Now, I think The Hunger Games are good reads if you're looking for something to read. But they're not going to change anybody's life. Good young adult literature has the ability to change someone's life for the better. However, it's often not given that opportunity to do so, because it is removed from the shelves before anyone who needs it has a chance to read it.

If we really did not allow our students to read anything with themes beyond the life experiences they've already had, there would be no reason to read anything at all. Not that it would matter; nothing would be read anyway.


  1. Hmm. Not sure I agree with everything you say here. Meaning does not reside in the text, be in something written by LHA or Suzanne Collins. Louise Rosenblatt tells us that meaning happens in the transaction between reader and text. Also, I think "better" is a matter of context and position. There is no universal better. Teachers do an ought to make choices about texts they want to use w/ students and how they want to use them. Likewise, students ought to have substantial choice too. So rather than think about some texts as being inherently finer than others, I wonder if it is not more a question of one's intentions. A thought provoking post. Thanks.

  2. I appreciate the conversation you begin with this post, but I think I'm on the other side of it. You'd think that as an English teacher I'd be all for finding a book that's going to change a students' life- and I do believe that those books exist- but that's never been my goal when looking for a novel to teach.

    I actually liked Twisted a lot, but it's just as flawed as the next text: its take on police was overbearingly negative, this particular Anderson novel doesn't seem to have anything very positive to say about girls, and I found the emotional low/ suicide bit a little forced, but that may just be me. I enjoyed Hunger Games and the rest of the trilogy entertaining too- flawed yes, but nothing I consider dangerous.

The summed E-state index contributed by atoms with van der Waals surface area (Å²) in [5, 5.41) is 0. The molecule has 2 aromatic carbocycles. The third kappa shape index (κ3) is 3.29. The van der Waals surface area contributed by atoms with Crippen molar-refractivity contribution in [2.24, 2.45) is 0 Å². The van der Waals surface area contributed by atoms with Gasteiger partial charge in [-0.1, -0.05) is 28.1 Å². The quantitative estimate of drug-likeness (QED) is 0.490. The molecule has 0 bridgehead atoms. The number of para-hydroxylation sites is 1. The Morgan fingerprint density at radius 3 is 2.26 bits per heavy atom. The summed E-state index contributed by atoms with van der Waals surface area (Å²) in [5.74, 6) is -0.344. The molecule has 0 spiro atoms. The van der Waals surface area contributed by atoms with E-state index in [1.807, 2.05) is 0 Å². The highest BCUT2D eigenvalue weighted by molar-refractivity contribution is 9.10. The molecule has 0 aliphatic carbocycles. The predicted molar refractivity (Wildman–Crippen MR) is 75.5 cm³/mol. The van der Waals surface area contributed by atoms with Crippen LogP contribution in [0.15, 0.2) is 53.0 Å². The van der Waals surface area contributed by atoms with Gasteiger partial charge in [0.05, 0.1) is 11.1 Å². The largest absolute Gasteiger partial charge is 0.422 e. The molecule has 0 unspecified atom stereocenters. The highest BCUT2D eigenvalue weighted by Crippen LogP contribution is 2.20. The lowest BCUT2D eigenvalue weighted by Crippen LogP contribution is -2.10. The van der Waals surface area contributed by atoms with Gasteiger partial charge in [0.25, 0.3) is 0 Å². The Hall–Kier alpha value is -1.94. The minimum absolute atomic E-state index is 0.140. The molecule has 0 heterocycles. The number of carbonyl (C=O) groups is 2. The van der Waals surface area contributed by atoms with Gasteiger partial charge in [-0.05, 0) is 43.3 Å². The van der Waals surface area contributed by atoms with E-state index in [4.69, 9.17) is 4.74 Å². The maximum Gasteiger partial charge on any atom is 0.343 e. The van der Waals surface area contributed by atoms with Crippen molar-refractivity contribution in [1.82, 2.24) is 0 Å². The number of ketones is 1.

If this post is coming about because Twisted is banned from some schools, that indeed is a tragedy- though we know that it's almost a hallmark of classic literature to stir up controversy on its way to the annals of history. But resolution in a novel doesn't and shouldn't guarantee a resolved problem. I think some of the best questions don't have answers.

  3. Perhaps I went too far in my branding of The Hunger Games as "dangerous." I think it's a very good series, and if nothing else, it has been a popular read among my students -- and this is a GOOD thing. To me, it's ridiculous that something like Twisted (not necessarily Twisted, but it fits the discussion) is challenged and banned all over the country while The Hunger Games is celebrated. The books do different things, but the things Twisted is banned for are present in The Hunger Games as well, and perhaps not as "safely."

    Also, in this case, I was thinking largely of these books as choice reads as opposed to books with a lot of teacher or even peer guidance and support. No book, when properly framed, is going to be detrimental to any student, and will likely be helpful to their development.